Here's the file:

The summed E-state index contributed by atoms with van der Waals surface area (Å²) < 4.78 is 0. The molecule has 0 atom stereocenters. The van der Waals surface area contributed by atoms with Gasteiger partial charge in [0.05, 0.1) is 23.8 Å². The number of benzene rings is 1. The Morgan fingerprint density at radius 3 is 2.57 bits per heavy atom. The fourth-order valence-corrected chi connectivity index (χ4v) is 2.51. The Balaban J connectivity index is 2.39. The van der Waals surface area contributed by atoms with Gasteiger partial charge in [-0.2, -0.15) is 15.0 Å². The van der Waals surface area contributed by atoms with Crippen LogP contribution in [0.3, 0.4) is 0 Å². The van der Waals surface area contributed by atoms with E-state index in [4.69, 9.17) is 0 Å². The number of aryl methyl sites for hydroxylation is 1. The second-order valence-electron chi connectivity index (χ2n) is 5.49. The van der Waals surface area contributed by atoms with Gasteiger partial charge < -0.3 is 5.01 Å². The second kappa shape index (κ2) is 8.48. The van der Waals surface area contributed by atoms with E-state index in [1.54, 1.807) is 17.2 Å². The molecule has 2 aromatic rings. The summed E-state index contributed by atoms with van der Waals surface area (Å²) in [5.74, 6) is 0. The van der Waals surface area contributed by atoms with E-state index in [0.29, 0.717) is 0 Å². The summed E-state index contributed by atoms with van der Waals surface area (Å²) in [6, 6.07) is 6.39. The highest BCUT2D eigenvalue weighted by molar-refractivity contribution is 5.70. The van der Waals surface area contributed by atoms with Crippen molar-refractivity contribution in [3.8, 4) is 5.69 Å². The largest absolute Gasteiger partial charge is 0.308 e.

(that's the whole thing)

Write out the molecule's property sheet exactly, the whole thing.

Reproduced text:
The summed E-state index contributed by atoms with van der Waals surface area (Å²) < 4.78 is 0. The molecule has 0 atom stereocenters. The van der Waals surface area contributed by atoms with Gasteiger partial charge in [0.05, 0.1) is 23.8 Å². The number of benzene rings is 1. The Morgan fingerprint density at radius 3 is 2.57 bits per heavy atom. The fourth-order valence-corrected chi connectivity index (χ4v) is 2.51. The Balaban J connectivity index is 2.39. The van der Waals surface area contributed by atoms with Gasteiger partial charge in [-0.2, -0.15) is 15.0 Å². The van der Waals surface area contributed by atoms with Crippen LogP contribution in [0.3, 0.4) is 0 Å². The van der Waals surface area contributed by atoms with E-state index in [4.69, 9.17) is 0 Å². The number of aryl methyl sites for hydroxylation is 1. The second-order valence-electron chi connectivity index (χ2n) is 5.49. The van der Waals surface area contributed by atoms with Gasteiger partial charge < -0.3 is 5.01 Å². The second kappa shape index (κ2) is 8.48. The van der Waals surface area contributed by atoms with E-state index in [1.54, 1.807) is 17.2 Å². The molecule has 2 aromatic rings. The summed E-state index contributed by atoms with van der Waals surface area (Å²) in [5.74, 6) is 0. The van der Waals surface area contributed by atoms with E-state index in [0.29, 0.717) is 0 Å². The summed E-state index contributed by atoms with van der Waals surface area (Å²) in [6, 6.07) is 6.39. The highest BCUT2D eigenvalue weighted by molar-refractivity contribution is 5.70. The van der Waals surface area contributed by atoms with Crippen molar-refractivity contribution in [3.8, 4) is 5.69 Å². The largest absolute Gasteiger partial charge is 0.308 e.